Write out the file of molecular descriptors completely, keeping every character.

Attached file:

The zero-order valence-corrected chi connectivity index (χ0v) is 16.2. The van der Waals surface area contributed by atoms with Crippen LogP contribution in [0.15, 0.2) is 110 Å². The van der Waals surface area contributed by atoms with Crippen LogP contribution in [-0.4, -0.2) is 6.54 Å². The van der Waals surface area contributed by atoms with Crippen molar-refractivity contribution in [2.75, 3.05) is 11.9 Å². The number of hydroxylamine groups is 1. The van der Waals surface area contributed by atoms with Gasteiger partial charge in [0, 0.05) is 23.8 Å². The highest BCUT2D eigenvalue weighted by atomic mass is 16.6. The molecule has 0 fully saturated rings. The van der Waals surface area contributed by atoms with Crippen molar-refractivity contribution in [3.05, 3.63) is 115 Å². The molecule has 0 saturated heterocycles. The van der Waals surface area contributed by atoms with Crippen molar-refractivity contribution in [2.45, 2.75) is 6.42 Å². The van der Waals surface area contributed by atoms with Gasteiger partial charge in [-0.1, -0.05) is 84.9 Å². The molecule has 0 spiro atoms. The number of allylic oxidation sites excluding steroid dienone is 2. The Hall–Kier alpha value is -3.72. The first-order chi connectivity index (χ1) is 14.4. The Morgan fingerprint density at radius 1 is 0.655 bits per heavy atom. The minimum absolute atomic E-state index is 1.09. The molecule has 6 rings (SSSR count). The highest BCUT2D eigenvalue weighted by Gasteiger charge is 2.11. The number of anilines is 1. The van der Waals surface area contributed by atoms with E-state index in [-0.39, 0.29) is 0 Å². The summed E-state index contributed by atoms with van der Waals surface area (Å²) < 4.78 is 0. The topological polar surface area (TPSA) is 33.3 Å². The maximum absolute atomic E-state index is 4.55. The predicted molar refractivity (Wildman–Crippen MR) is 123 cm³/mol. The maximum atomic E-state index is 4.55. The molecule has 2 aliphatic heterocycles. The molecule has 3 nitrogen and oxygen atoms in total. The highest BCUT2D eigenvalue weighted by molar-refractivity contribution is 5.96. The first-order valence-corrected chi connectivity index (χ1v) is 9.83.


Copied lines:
The zero-order valence-corrected chi connectivity index (χ0v) is 16.2. The van der Waals surface area contributed by atoms with Crippen LogP contribution in [0.15, 0.2) is 110 Å². The van der Waals surface area contributed by atoms with Crippen LogP contribution in [-0.4, -0.2) is 6.54 Å². The van der Waals surface area contributed by atoms with Crippen molar-refractivity contribution in [2.75, 3.05) is 11.9 Å². The number of hydroxylamine groups is 1. The van der Waals surface area contributed by atoms with Gasteiger partial charge in [0, 0.05) is 23.8 Å². The highest BCUT2D eigenvalue weighted by atomic mass is 16.6. The molecule has 0 fully saturated rings. The van der Waals surface area contributed by atoms with Crippen molar-refractivity contribution in [3.05, 3.63) is 115 Å². The molecule has 0 saturated heterocycles. The van der Waals surface area contributed by atoms with Crippen molar-refractivity contribution in [2.45, 2.75) is 6.42 Å². The van der Waals surface area contributed by atoms with Gasteiger partial charge in [-0.1, -0.05) is 84.9 Å². The molecule has 0 spiro atoms. The number of allylic oxidation sites excluding steroid dienone is 2. The Hall–Kier alpha value is -3.72. The first-order chi connectivity index (χ1) is 14.4. The Morgan fingerprint density at radius 1 is 0.655 bits per heavy atom. The minimum absolute atomic E-state index is 1.09. The molecule has 6 rings (SSSR count). The highest BCUT2D eigenvalue weighted by Gasteiger charge is 2.11. The number of anilines is 1. The van der Waals surface area contributed by atoms with E-state index in [-0.39, 0.29) is 0 Å². The summed E-state index contributed by atoms with van der Waals surface area (Å²) < 4.78 is 0. The topological polar surface area (TPSA) is 33.3 Å². The maximum absolute atomic E-state index is 4.55. The predicted molar refractivity (Wildman–Crippen MR) is 123 cm³/mol. The maximum atomic E-state index is 4.55. The molecule has 2 aliphatic heterocycles. The molecule has 3 nitrogen and oxygen atoms in total. The highest BCUT2D eigenvalue weighted by molar-refractivity contribution is 5.96. The first-order valence-corrected chi connectivity index (χ1v) is 9.83.